If there was one great gift the 80s gave us, it was the gift of the B-flick, horror movie. Malicious villains like Freddy Krueger and Jason were born in Nightmare on Elm Street and Friday the 13th. Both of these films kept children awake at night with nightmares of gruesome deaths. Parents regretted not heeding the “R” rating that drove those children into their beds. I still remember my dad waking up with bruises left from me kicking him in the back. Shame on him for allowing this five-year old kid to watch Freddy eviscerate everyone on Elm Street. The Gremlins was one movie that received acclaim during this era of low-budget horror. The story revolved around a young boy who received a pet Mogwai, named Gizmo, as a gift. However, much like the Amazing Spider-Man, with great Mogwai comes great responsibility. When two rules are broken, all hell breaks loose in a small town that is victimized by mutated Gremlins.
The Gremlins is one of those movies where the details get blurred by time. If you watched the film as a kid, you probably remember that water and food were both bad. One made Gizmo multiply and the other transformed his misbegotten replicas into mischievous, hooligan Gremlins. Midnight was also somehow involved in the equation. You probably also remember that Gizmo was the cutest and coolest made-up pet to ever hit the big screen. Who didn’t want a Mogwai growing up? Hey, I still want one.
With Gremlins 2 out on Blu-ray this month, I got the chance to rewatch the first film. It starts off as cheesy as you’d expect. Randall Peltzer (Hoyt Axton) enters a trinket store and finds a stereotypical Chinese shaman, Mr. Wing (Keye Luke). Although Peltzer can’t pawn off his inventions, he decides to find a gift for his son, Billy (Zach Galligan). After spotting the Mogwai, Randall offers the shaman two-hundred dollars. Unfortunately, the shaman rejects the offer stating that Randall can’t handle the responsibility of taking care of a Mogwai. The movie would have ended there if not for the shaman’s grandson, who completes the transaction in the alley out back.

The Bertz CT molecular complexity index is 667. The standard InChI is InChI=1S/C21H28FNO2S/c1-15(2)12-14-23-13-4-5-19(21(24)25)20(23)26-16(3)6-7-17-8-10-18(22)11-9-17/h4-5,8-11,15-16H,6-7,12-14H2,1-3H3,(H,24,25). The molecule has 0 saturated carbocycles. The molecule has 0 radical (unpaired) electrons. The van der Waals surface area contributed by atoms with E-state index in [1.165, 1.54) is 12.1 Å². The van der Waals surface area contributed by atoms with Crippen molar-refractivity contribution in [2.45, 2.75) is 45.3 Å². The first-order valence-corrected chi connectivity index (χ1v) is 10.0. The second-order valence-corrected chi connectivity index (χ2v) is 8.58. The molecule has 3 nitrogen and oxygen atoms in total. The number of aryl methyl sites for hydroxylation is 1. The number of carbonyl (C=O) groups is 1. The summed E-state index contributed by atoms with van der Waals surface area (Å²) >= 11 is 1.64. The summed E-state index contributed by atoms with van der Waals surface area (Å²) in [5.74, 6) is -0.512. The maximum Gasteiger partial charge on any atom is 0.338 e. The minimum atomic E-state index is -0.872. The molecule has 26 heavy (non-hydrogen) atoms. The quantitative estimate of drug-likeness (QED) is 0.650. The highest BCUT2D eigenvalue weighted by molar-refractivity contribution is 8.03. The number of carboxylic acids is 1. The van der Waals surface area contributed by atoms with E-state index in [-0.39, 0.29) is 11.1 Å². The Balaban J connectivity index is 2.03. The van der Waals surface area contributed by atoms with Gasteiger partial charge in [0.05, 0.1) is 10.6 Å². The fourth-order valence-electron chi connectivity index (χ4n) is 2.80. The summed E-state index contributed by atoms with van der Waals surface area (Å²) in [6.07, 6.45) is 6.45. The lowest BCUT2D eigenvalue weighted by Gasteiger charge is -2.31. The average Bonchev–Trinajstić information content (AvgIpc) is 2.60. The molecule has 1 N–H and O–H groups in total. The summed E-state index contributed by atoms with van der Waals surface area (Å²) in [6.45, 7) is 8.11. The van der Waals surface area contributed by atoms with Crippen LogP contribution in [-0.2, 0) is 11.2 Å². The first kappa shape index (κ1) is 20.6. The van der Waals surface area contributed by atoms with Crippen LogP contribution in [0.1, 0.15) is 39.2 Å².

This is the first event I totally forgot. The shaman never sold Gizmo to Randall. In fact, Randall might as well have stolen Gizmo. He knowingly bought the Mogwai from the grandson, knowing it was a back-alley deal (quite literally). Shame on Randall, who you later learn is overwhelmingly loved by his wife and son, despite being a failed inventor and salesman. Randall walks off with the Mogwai and the boy disappears into the foggy streets of Chinatown.
Right here, I was shocked. If the grandfather didn’t sell the Mogwai to Gizmo and the boy ran off, who the heck told Randall the rules?
Key voice over.
Apparently, the rules were only told to Randall in voice over. As such an integral moment in Gremlins history, I would have imagined that this line would have been said on camera. Alas, it was not.
Regardless, the rules were clearly stated. Mogwais hate light. Don’t get them wet. And, whatever you do, don’t ever feed them after midnight.